diplomatist (n.)

"person officially employed in international intercourse; one versed in the art of diplomacy," 1801, from French diplomatiste, from Latin diplomat-, stem of diploma (see diplomacy).

Related entries & more 
Advertisement
diplomatic (adj.)

1711, "pertaining to official or original documents, texts, or charters," from Modernl Latin diplomaticus (1680s), from diplomat-, stem of Latin diploma "a state letter of recommendation," given to persons travelling to the provinces, "a document drawn up by a magistrate," from Greek diploma "a licence, a chart," originally "paper folded double," from diploun "to double, fold over," from diploos "double" (see diplo-) + -oma, suffix forming neuter nouns and nouns that indicate result of verbal action (see -oma).

Meaning "pertaining to or of the nature of diplomacy; concerned with the management of international relations" is recorded by 1787, apparently a sense evolved in 18c. from the use of diplomaticus in Modern Latin titles of collections of international treaties, etc., in which the word referred to the "texts" but came to be felt as meaning "pertaining to international relations."

In the general sense of "tactful and adroit, skilled in negotiation or intercourse of any kind" it dates from 1826. Diplomatic immunity is attested by 1849. Related: Diplomatically.

Related entries & more 
magna cum laude 

designating a diploma or degree of higher standard than average, by 1856, Latin, literally "with great praise;" from magna (see magnate) + cum laude.

Related entries & more 
sheepskin (n.)
c. 1200, "the skin of a sheep," from sheep + skin (n.). Meaning "diploma" dates from 1804; so called because formerly made of sheepskin parchment.
Related entries & more 
diplomat (n.)

"one skilled in diplomacy," 1813, from French diplomate, a back-formation from diplomatique "pertaining to diplomatics," from Modern Latin diplomaticus (see diplomatic) on model of aristocrate from aristocratique. Compare diplomatist.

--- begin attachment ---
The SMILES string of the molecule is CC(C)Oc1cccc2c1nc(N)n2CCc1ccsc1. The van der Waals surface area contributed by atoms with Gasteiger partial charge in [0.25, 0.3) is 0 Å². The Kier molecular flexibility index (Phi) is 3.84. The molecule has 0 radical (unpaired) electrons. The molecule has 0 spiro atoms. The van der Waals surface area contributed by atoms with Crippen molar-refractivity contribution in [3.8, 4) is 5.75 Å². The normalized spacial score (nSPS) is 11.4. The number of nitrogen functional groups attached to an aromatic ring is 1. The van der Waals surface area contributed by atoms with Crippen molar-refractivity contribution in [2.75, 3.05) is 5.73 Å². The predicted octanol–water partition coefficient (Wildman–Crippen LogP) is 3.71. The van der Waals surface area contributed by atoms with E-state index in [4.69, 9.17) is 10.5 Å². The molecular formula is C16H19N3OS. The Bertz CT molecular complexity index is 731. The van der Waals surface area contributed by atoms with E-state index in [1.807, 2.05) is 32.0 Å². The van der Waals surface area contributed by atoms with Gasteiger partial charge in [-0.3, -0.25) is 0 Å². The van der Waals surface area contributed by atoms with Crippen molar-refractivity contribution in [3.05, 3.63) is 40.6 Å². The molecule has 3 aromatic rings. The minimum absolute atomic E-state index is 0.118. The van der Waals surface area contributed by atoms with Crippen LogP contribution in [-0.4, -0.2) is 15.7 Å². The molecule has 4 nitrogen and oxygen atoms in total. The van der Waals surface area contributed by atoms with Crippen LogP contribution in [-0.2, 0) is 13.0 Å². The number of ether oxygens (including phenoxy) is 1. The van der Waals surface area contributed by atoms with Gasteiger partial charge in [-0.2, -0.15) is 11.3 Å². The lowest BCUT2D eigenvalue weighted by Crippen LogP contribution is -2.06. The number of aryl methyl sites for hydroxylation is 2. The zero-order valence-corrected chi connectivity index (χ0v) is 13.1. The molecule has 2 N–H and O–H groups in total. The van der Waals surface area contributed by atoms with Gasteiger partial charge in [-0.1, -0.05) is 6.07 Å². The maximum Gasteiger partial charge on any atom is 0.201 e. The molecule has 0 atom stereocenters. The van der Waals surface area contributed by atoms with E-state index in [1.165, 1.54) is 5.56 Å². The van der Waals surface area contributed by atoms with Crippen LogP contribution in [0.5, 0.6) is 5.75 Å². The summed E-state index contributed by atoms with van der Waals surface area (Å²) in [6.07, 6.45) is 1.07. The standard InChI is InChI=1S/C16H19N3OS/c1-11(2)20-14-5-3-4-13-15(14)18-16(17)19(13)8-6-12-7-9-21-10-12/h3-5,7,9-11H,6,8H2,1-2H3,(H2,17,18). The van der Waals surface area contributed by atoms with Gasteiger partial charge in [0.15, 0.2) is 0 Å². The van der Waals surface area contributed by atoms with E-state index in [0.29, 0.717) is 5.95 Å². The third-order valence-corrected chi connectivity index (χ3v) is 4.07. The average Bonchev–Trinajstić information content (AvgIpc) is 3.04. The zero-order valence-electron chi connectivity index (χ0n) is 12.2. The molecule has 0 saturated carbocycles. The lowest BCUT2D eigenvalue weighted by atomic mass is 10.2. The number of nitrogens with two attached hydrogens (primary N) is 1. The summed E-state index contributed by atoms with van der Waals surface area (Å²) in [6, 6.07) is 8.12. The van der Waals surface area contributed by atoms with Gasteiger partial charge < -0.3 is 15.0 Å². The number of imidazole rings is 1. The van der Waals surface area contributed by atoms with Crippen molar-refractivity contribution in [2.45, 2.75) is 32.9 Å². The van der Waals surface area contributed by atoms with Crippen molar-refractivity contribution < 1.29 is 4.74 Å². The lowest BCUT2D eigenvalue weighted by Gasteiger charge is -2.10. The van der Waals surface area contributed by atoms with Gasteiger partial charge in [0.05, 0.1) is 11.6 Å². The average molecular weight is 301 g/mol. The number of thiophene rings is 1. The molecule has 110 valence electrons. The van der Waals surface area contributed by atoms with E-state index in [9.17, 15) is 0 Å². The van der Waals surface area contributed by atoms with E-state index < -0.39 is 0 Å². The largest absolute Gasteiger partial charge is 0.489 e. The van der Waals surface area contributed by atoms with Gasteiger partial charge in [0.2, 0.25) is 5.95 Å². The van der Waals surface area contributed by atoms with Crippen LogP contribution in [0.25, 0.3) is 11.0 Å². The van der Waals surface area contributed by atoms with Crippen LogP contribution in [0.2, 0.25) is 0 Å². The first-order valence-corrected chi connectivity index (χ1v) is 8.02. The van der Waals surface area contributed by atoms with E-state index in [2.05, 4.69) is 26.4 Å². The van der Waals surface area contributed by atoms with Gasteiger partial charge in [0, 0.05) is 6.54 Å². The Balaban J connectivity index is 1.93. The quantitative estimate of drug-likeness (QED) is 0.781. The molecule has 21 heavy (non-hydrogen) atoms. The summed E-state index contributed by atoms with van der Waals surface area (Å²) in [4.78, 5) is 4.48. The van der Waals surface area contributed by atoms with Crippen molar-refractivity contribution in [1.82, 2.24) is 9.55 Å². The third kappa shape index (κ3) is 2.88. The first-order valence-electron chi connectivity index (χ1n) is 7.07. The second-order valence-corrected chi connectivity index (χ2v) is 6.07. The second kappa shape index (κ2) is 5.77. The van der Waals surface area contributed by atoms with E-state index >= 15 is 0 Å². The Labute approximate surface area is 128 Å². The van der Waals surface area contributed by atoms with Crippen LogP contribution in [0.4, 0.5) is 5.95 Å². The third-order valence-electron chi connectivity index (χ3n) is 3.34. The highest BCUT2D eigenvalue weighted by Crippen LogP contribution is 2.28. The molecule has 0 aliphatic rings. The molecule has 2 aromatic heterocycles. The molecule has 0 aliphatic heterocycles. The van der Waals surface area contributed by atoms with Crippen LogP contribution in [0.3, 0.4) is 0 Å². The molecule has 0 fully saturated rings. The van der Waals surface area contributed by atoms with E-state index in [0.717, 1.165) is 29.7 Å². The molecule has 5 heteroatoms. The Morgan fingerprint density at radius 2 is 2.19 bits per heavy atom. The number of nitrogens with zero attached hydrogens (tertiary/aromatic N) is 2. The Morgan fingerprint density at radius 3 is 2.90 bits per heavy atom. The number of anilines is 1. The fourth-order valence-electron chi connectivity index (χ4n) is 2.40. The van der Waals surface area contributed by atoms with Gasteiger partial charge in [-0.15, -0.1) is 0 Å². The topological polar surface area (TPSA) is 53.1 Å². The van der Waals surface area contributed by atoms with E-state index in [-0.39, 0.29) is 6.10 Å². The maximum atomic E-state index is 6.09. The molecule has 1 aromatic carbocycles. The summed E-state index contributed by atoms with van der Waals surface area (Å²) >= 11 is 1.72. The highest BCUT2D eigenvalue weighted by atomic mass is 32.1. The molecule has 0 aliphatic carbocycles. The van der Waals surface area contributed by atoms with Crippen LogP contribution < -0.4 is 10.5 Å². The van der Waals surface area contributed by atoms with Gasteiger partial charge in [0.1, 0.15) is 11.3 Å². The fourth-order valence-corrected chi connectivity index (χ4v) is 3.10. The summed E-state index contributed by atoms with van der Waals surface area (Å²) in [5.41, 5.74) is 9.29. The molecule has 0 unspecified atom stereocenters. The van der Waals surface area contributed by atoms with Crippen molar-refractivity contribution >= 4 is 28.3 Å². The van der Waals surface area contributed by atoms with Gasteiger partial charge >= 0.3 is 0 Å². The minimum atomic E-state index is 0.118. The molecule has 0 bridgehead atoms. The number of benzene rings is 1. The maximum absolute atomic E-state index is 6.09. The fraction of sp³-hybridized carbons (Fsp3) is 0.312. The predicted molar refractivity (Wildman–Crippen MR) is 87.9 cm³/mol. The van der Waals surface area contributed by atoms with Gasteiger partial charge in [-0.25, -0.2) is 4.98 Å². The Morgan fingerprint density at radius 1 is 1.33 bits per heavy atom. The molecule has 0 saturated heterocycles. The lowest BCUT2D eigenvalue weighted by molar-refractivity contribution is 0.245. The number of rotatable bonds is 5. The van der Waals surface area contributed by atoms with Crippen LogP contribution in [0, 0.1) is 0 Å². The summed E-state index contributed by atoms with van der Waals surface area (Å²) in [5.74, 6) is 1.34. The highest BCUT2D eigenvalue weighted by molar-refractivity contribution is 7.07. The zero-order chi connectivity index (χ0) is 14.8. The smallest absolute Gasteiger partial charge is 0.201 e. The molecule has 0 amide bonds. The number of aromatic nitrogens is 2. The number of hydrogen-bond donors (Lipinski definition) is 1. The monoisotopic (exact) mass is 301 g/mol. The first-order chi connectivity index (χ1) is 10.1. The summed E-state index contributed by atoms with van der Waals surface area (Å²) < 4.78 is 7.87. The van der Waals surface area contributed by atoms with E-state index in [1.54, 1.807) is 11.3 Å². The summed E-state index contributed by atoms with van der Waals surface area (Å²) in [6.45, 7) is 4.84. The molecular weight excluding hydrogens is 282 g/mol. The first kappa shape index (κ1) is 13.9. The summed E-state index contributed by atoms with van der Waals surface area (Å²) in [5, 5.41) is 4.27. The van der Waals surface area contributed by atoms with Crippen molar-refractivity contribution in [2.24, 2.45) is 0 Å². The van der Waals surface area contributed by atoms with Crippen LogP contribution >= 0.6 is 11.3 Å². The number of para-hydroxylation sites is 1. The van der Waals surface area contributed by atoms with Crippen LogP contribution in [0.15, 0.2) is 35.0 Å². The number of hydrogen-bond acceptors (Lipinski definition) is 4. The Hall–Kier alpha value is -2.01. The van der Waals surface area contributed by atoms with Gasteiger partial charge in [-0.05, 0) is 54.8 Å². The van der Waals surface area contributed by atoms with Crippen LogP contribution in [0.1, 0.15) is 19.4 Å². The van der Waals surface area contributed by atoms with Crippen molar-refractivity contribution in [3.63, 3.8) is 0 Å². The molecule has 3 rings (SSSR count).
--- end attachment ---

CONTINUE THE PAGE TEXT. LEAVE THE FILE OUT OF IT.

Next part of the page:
Related entries & more 
paper (n.)

mid-14c., "material consisting of a compacted web or felting of vegetable fibers, commonly as a thin, flexible sheet for writing, printing, etc.," from Anglo-French paper, Old French papier "paper, document," and directly from Latin papyrus "paper, paper made of papyrus stalks," from Greek papyros "any plant of the paper plant genus," a loan-word of unknown origin, often said to be Egyptian (see papyrus).

Sense of "essay, dissertation on a topic" is from 1660s. Meaning "bills of exchange, paper money" is attested by 1722. As "paper for covering the walls of interiors," 1764. As "printed sheet of news" (a shortened form of newspaper), attested by 1640s. Papers, "collection of documents which establish one's identity, standing, credentials, etc.," it is attested from 1680s.

Paper-clip is by 1875; paper-cutter as a type of machine is by 1969. Paper-hanger is by 1796. Paper-wasp " type of wasp that builds a nest out of paper-like material" is by 1805. Paper chase is by 1856 in British English for the game of hare-and-hounds, from the bits of paper scattered as "scent" by the "hares;" the slang meaning "effort to earn a diploma or college degree" is by 1932.

Related entries & more